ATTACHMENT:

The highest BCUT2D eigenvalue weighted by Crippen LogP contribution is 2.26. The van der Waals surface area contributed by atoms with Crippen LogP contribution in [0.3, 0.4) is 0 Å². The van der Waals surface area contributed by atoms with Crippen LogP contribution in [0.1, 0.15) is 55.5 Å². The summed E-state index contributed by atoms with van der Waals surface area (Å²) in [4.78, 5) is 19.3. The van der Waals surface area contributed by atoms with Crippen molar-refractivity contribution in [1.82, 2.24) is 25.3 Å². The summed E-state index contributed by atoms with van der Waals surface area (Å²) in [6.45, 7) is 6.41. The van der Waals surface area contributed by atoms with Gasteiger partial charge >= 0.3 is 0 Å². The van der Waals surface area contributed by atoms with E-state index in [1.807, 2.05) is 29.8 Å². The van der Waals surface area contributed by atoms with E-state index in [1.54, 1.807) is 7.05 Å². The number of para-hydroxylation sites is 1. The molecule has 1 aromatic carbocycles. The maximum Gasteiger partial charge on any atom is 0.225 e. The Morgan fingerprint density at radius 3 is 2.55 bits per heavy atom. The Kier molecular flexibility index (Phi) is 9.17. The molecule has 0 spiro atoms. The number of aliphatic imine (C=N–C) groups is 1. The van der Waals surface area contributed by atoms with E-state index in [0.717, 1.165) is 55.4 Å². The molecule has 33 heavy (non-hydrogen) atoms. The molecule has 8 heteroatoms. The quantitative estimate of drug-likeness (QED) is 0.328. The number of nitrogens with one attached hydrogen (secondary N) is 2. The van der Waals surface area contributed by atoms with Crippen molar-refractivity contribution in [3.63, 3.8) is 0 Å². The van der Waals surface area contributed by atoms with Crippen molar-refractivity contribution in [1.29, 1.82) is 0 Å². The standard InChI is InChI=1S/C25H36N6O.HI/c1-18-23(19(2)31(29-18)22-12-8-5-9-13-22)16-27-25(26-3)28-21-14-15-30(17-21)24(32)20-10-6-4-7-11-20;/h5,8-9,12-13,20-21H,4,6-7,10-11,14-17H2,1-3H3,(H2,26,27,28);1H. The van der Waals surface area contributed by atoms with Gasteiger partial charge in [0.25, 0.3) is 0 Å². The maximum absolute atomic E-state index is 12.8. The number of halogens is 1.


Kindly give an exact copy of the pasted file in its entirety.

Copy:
The highest BCUT2D eigenvalue weighted by Crippen LogP contribution is 2.26. The van der Waals surface area contributed by atoms with Crippen LogP contribution in [0.3, 0.4) is 0 Å². The van der Waals surface area contributed by atoms with Crippen LogP contribution in [0.1, 0.15) is 55.5 Å². The summed E-state index contributed by atoms with van der Waals surface area (Å²) in [4.78, 5) is 19.3. The van der Waals surface area contributed by atoms with Crippen molar-refractivity contribution in [1.82, 2.24) is 25.3 Å². The summed E-state index contributed by atoms with van der Waals surface area (Å²) in [6.45, 7) is 6.41. The van der Waals surface area contributed by atoms with Gasteiger partial charge >= 0.3 is 0 Å². The van der Waals surface area contributed by atoms with E-state index in [1.807, 2.05) is 29.8 Å². The van der Waals surface area contributed by atoms with E-state index in [1.54, 1.807) is 7.05 Å². The number of para-hydroxylation sites is 1. The molecule has 1 aromatic carbocycles. The maximum Gasteiger partial charge on any atom is 0.225 e. The Morgan fingerprint density at radius 3 is 2.55 bits per heavy atom. The Kier molecular flexibility index (Phi) is 9.17. The molecule has 0 spiro atoms. The number of aliphatic imine (C=N–C) groups is 1. The van der Waals surface area contributed by atoms with E-state index in [0.717, 1.165) is 55.4 Å². The molecule has 33 heavy (non-hydrogen) atoms. The molecule has 8 heteroatoms. The quantitative estimate of drug-likeness (QED) is 0.328. The number of nitrogens with one attached hydrogen (secondary N) is 2. The van der Waals surface area contributed by atoms with Crippen molar-refractivity contribution in [3.63, 3.8) is 0 Å². The van der Waals surface area contributed by atoms with Crippen molar-refractivity contribution in [1.29, 1.82) is 0 Å². The standard InChI is InChI=1S/C25H36N6O.HI/c1-18-23(19(2)31(29-18)22-12-8-5-9-13-22)16-27-25(26-3)28-21-14-15-30(17-21)24(32)20-10-6-4-7-11-20;/h5,8-9,12-13,20-21H,4,6-7,10-11,14-17H2,1-3H3,(H2,26,27,28);1H. The van der Waals surface area contributed by atoms with Gasteiger partial charge in [0.25, 0.3) is 0 Å². The maximum absolute atomic E-state index is 12.8. The number of halogens is 1.